Sep 11, 2015 -
By any measure, S0819 was a big deal for SWOG. This lung cancer study was open for five years, with 1,313 patients enrolled.
And lots of SWOG intellectual firepower went into S0819.
Dr. Roy Herbst of Yale, a senior member of the SWOG Lung Committee, served as principal investigator. Dr. David Gandara, our Lung Committee chair from UC Davis, was instrumental. The University of Colorado's Dr. Fred Hirsch, long-time SWOG member, played a key role in the translational aspects of the trial. Finally, Dr. Mary Redman of the Fred Hutchinson CRC, lead statistician of SWOG's Lung Committee, brought her excellent skills to bear in S0819.
Results from this impressive effort were released this week in a plenary talk at the 16th World Conference on Lung Cancer. Dr. Herbst stood on stage in Denver before a big crowd to issue several important findings: The addition of cetuximab to chemotherapy showed no benefit for the overall population of patients with advanced non-small cell lung cancer. But the addition of cetuximab made a big difference for some.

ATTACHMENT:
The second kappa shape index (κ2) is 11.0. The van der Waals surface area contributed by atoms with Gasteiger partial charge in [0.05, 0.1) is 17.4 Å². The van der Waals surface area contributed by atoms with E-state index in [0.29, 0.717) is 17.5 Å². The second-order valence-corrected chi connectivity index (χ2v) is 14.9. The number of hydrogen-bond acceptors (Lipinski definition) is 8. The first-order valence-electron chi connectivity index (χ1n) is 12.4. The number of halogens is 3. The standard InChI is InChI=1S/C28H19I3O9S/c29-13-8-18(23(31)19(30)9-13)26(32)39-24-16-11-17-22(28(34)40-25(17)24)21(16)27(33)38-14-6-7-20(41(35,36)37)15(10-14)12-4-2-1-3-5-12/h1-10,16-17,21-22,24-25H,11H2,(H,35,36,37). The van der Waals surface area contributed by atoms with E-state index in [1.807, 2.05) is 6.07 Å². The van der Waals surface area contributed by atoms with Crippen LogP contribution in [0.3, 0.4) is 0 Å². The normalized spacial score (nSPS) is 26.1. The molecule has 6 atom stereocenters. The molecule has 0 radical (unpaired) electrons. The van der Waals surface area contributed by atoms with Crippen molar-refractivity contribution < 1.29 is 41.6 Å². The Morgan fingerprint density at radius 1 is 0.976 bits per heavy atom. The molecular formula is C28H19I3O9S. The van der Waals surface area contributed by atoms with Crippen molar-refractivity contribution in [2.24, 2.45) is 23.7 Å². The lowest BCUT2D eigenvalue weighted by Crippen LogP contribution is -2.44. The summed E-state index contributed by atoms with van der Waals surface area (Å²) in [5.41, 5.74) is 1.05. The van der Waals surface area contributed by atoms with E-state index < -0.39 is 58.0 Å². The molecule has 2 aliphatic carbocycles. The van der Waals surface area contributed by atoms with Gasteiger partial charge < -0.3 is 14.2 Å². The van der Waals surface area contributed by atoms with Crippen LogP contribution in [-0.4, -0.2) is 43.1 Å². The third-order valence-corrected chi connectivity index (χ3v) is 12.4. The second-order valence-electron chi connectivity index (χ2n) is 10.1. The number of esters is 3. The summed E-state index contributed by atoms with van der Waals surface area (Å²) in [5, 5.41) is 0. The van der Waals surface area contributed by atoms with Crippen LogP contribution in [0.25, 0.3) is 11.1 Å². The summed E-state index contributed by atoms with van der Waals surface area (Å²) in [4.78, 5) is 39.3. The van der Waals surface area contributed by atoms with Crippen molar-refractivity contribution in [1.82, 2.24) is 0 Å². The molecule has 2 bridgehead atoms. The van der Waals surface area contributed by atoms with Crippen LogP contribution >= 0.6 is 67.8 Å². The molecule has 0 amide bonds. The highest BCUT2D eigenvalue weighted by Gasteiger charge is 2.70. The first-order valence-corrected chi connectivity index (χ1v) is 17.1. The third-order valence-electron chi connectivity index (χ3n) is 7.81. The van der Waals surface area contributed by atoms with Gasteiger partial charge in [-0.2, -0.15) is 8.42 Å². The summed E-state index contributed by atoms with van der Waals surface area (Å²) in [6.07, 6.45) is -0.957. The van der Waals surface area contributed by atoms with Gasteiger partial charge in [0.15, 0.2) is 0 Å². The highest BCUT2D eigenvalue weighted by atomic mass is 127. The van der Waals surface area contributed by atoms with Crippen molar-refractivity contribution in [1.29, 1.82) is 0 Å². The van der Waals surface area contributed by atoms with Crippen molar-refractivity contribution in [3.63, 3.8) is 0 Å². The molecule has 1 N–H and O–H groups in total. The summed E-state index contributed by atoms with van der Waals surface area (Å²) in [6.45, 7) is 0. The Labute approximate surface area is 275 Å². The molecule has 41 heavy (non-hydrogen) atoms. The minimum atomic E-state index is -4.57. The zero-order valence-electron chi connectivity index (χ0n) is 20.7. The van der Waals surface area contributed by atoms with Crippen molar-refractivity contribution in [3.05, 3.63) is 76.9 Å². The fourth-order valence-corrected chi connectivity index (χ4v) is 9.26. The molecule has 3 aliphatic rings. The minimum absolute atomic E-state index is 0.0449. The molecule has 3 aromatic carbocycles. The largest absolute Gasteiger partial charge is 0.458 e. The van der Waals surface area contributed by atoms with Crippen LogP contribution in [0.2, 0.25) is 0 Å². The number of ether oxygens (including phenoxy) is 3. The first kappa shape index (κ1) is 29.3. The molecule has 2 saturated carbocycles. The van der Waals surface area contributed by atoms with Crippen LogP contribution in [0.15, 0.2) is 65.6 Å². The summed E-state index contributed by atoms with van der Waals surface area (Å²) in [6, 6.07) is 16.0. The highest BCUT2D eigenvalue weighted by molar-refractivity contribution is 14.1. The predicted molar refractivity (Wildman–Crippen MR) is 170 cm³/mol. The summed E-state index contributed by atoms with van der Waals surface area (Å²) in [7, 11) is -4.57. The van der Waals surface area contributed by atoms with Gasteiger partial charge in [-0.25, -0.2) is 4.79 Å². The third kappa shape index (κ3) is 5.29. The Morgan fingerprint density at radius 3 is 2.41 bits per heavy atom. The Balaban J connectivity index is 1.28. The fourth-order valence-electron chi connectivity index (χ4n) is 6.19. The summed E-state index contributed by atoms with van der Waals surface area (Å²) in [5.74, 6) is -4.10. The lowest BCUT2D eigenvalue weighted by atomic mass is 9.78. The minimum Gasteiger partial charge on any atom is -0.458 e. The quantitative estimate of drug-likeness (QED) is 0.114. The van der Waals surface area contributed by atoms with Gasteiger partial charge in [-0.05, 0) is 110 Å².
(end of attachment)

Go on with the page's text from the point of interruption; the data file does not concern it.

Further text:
Results from a planned S0819 sub-analysis showed that cetuximab reduced the risk of death by 44% -- median overall survival improved from 6.4 to 11.8 months -- for patients with advanced squamous cell cancer whose tumors test positive for EGFR gene amplification. EGFR positivity was measured by fluorescent in-situ hybridization, or FISH, in a technique perfected in the Hirsch lab.
At the plenary, and in a press conference, Herbst said the data support using such testing to select patients to receive antibody therapies targeting EGFR.
"Squamous cell carcinoma is a subtype of lung cancer for which we have seen few new targeted therapies in the last 20 years," Dr. Herbst said. "These data provide us with a biomarker than can be used with cetuximab or similar drugs in the future."
In many ways, S0819 was a forerunner to what SWOG and other groups are doing, within the field of lung oncology, and in other places.
It used genetic tools and, of course, focused on lung cancer. Today, two out of the three NCI precision medicine trials -- SWOG's Lung-MAP and ECOG-ACRIN's ALCHEMIST trials -- use genetic profiling to study lung cancer treatments. The third, NCI-MATCH, is using DNA screening to study several cancers, including lung.
S0819 benefits those we serve: our patients. It accrued via members of several NCTN groups. Thus, it illustrates something important: the essential nature of collaboration in today's cancer trials. As Dr. Gandara himself said: "This shows the power of cooperative groups."